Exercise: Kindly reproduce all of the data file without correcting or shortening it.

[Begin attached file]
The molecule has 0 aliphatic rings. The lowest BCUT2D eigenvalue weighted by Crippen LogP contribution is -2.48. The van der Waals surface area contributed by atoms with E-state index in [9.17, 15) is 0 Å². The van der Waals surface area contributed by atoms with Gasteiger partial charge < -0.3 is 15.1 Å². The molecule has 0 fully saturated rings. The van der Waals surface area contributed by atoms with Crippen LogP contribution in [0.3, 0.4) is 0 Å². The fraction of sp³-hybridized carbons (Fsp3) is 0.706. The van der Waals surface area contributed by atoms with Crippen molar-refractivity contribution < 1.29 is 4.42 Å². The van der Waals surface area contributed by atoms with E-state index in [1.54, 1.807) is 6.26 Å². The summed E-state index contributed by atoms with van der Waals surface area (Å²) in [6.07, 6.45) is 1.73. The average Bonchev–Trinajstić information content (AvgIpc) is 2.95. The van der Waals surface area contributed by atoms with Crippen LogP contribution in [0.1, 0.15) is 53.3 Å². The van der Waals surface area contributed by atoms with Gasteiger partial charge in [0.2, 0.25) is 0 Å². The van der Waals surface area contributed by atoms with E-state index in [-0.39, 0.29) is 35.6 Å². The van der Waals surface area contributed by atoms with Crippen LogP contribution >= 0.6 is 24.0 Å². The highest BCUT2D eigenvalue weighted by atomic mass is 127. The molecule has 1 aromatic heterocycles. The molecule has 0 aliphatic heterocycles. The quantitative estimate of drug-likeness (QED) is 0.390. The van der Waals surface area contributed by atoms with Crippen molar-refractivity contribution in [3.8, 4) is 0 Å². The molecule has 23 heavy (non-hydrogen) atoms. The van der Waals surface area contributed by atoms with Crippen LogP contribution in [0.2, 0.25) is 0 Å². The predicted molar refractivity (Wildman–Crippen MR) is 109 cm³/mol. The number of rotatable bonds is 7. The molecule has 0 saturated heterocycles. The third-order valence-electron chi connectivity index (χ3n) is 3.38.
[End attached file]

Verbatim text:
The molecule has 0 aliphatic rings. The lowest BCUT2D eigenvalue weighted by Crippen LogP contribution is -2.48. The van der Waals surface area contributed by atoms with E-state index in [9.17, 15) is 0 Å². The van der Waals surface area contributed by atoms with Gasteiger partial charge < -0.3 is 15.1 Å². The molecule has 0 fully saturated rings. The van der Waals surface area contributed by atoms with Crippen LogP contribution in [0.3, 0.4) is 0 Å². The fraction of sp³-hybridized carbons (Fsp3) is 0.706. The van der Waals surface area contributed by atoms with Crippen molar-refractivity contribution < 1.29 is 4.42 Å². The van der Waals surface area contributed by atoms with E-state index in [1.54, 1.807) is 6.26 Å². The summed E-state index contributed by atoms with van der Waals surface area (Å²) in [6.07, 6.45) is 1.73. The average Bonchev–Trinajstić information content (AvgIpc) is 2.95. The van der Waals surface area contributed by atoms with Crippen LogP contribution in [0.1, 0.15) is 53.3 Å². The van der Waals surface area contributed by atoms with Gasteiger partial charge in [0.2, 0.25) is 0 Å². The van der Waals surface area contributed by atoms with E-state index in [-0.39, 0.29) is 35.6 Å². The van der Waals surface area contributed by atoms with Crippen LogP contribution >= 0.6 is 24.0 Å². The highest BCUT2D eigenvalue weighted by atomic mass is 127. The molecule has 1 aromatic heterocycles. The molecule has 0 aliphatic heterocycles. The quantitative estimate of drug-likeness (QED) is 0.390. The van der Waals surface area contributed by atoms with Crippen molar-refractivity contribution in [3.8, 4) is 0 Å². The molecule has 23 heavy (non-hydrogen) atoms. The van der Waals surface area contributed by atoms with Crippen LogP contribution in [0.2, 0.25) is 0 Å². The predicted molar refractivity (Wildman–Crippen MR) is 109 cm³/mol. The number of rotatable bonds is 7. The molecule has 0 saturated heterocycles. The third-order valence-electron chi connectivity index (χ3n) is 3.38.